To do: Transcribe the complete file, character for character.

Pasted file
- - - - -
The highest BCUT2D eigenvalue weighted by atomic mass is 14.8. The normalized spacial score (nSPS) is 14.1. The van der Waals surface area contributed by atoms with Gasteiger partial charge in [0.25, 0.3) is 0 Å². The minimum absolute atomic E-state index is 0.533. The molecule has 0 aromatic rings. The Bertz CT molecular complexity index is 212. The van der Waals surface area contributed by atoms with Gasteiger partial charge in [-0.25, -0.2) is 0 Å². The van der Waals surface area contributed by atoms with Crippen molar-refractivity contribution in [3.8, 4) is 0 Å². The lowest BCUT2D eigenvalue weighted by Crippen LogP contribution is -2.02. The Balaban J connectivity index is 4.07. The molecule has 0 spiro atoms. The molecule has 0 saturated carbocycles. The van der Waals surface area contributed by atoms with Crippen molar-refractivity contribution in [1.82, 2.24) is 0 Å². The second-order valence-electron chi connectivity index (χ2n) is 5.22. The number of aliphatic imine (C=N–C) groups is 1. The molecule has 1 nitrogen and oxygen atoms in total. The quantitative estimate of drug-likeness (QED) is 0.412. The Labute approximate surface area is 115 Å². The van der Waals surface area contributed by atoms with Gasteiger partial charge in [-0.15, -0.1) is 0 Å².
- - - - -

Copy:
The highest BCUT2D eigenvalue weighted by atomic mass is 14.8. The normalized spacial score (nSPS) is 14.1. The van der Waals surface area contributed by atoms with Gasteiger partial charge in [0.25, 0.3) is 0 Å². The minimum absolute atomic E-state index is 0.533. The molecule has 0 aromatic rings. The Bertz CT molecular complexity index is 212. The van der Waals surface area contributed by atoms with Gasteiger partial charge in [-0.25, -0.2) is 0 Å². The van der Waals surface area contributed by atoms with Crippen molar-refractivity contribution in [3.8, 4) is 0 Å². The lowest BCUT2D eigenvalue weighted by Crippen LogP contribution is -2.02. The Balaban J connectivity index is 4.07. The molecule has 0 spiro atoms. The molecule has 0 saturated carbocycles. The van der Waals surface area contributed by atoms with Crippen molar-refractivity contribution in [1.82, 2.24) is 0 Å². The second-order valence-electron chi connectivity index (χ2n) is 5.22. The number of aliphatic imine (C=N–C) groups is 1. The molecule has 1 nitrogen and oxygen atoms in total. The quantitative estimate of drug-likeness (QED) is 0.412. The Labute approximate surface area is 115 Å². The van der Waals surface area contributed by atoms with Gasteiger partial charge in [-0.15, -0.1) is 0 Å².